Frank Dunne looks at how Wimbledon’s social media strategy broadens the reach and value of the Championships while respecting the venerable tournament’s disdain for signs of overt commercialisation.
It is perhaps superfluous to point out that the world’s oldest tennis tournament is steeped in tradition. Or that Wimbledon has become one of sport’s most instantly recognisable brands and a potent signifier of Englishness. The Championships, first played in 1877, evoke images of well-tended lawns, the all-white dress for players, strawberries and cream, and patronage by the Royal Family. ‘Tennis in an English Garden’ is how the event projects itself to the world.
Of the phrases that come to mind when thinking of Wimbledon, ‘cutting edge’ is probably not close to the top. Yet when it comes to the exploitation of digital and social media, the All England Lawn Tennis and Croquet Club (AELTC) is up there with the most innovative sports bodies. Where it differs from many others is that the mechanics of monetisation around the content – like the 110 miles of television cable running around the London SW19 grounds – are largely invisible.
Over the last four to five years, Wimbledon has been putting out content on most major social media platforms, including Twitter, Facebook, Google Plus, YouTube, Instagram, Snapchat, Pinterest, Vine, Weibo and WeChat. It was one of the earliest adopters in sport of Snapchat’s Live Stories and this summer became the first sports competition to be streamed live on Twitter.
Between the end of the 2015 tournament and the close of the 2016 event, Wimbledon’s audience across all social media platforms grew by about 30 per cent – from eight million followers to 10.5 million. Earlier this year, the AELTC won Best Digital Platform and Best Use of Social Media at the BT Sport Industry Awards.
The social media strategy is overseen by Alexandra Willis, the AELTC’s head of communications, content and digital. Willis explains how that strategy helps to “grow reach, exposure and value through quality communication, storytelling and engagement” without appearing to engage in overt commercialisation.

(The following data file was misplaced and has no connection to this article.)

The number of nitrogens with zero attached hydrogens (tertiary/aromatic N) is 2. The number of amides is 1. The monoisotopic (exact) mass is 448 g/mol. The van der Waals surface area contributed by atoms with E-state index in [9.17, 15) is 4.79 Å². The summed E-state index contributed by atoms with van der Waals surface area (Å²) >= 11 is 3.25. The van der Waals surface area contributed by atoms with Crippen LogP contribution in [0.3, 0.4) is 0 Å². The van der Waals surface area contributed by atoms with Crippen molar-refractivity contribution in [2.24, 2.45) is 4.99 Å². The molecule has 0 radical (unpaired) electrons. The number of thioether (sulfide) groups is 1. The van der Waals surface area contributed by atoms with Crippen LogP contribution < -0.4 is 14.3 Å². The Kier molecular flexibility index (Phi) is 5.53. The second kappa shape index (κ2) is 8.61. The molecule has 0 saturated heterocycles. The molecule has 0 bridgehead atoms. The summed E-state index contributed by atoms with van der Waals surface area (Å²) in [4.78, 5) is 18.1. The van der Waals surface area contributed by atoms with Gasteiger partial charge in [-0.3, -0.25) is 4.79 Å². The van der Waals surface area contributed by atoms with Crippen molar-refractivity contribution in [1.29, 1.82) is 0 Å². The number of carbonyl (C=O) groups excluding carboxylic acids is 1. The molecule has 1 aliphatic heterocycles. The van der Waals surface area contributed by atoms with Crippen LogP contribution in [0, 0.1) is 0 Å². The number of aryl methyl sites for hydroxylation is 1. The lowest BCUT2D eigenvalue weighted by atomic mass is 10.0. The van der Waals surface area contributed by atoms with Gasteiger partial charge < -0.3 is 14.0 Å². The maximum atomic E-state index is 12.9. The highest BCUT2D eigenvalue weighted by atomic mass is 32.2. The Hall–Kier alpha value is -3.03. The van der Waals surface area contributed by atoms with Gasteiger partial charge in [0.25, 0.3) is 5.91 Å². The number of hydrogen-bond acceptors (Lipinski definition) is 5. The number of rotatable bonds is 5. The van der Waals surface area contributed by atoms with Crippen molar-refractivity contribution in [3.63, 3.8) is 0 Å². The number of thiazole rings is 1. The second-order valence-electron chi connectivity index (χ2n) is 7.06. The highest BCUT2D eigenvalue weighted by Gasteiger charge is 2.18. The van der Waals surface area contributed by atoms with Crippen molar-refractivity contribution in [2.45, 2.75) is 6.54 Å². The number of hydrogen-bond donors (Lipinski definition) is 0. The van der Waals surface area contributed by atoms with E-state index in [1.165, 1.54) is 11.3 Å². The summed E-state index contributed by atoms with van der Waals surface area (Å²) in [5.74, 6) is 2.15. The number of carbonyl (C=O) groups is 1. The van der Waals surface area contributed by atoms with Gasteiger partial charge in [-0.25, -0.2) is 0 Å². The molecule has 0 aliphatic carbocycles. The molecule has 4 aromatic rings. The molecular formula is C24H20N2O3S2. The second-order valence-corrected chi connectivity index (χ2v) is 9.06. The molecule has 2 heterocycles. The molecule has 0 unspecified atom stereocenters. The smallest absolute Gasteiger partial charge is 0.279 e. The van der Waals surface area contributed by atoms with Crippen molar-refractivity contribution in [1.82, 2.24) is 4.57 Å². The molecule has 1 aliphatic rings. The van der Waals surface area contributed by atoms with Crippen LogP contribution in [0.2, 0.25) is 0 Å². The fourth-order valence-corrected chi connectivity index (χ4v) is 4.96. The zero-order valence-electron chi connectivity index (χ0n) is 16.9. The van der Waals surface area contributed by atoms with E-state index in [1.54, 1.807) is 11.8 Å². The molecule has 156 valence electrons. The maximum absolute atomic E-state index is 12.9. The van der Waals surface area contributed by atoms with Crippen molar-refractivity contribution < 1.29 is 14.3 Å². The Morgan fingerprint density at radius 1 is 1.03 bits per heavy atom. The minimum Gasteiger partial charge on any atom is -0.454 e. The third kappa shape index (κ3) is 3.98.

When SportBusiness International spoke to companies involved in the production of shortform content in March, the mantra of many content creators was ‘mobile first, channel optimised’ – shoot everything knowing it will probably be watched on a mobile device and then tweak for the characteristics of each platform. One risk of this thinking is an obsession with form over story-telling.
“We think video first, rather than just mobile first,” Willis explains. “Mobile is a really important channel, but if you concentrate too much on mobile first, you will limit the way you think about the content you are creating. We have always had, and continue to have, a creation-per-channel strategy. The evolution of video on these platforms has exacerbated the need for us to do that.”
The key to creating platform-specific content is not so much about targeting the slightly different demographic of each, but thinking about how the content will be consumed. “We create a piece of content and then ask how do we adapt this for Facebook? When you are going through Facebook, a piece of video plays and you need to get people to stop and watch it. If you have content that does not engage the person quickly, you will not get that person to stop and watch it. If you put a bit of content on YouTube, it is more likely people have actively searched for it and clicked on it. Are people just scrolling through a news feed? Have they been sent a link? The way people engage with content varies across the platforms,” Willis adds.
Close to the edit
A good example of this approach is the video that the AELTC produced this summer with US technology company GoPro featuring Bob and Mike Bryan, the doubles partners from the US. The idea was to showcase tennis as you’venever seen it before, with multiple angles, players wearing cameras, cameras in the net and so on, while telling the human story of the brothers and their ambitions. It was distributed on both YouTube and Facebook. Willis takes up the story.
“The YouTube edit was a classic edit with introductory slate, with slow start to the content, a build in the middle and then peaking at the end. It was designed to keep people watching and engaged over a period of time. It was about four minutes long,” she says.
“For Facebook, we re-edited it. We cut it in half, removed the intro slate and the journey to the piece of content, and started with a very visual piece of action. The way people scroll through their news feeds on Facebook means that you need something in your video that is going to make them stop. If there is an intro slate or anything that is not very emotional or engaging, they will keep scrolling past it.
“We also put subtitles and captions on Facebook, acknowledging the fact that people will not necessarily have the sound on when they are browsing for stuff on mobile. On Facebook, people very rarely watch till the end. So we wanted to make the content peak at the beginning, as opposed to the middle or end.”
In with the new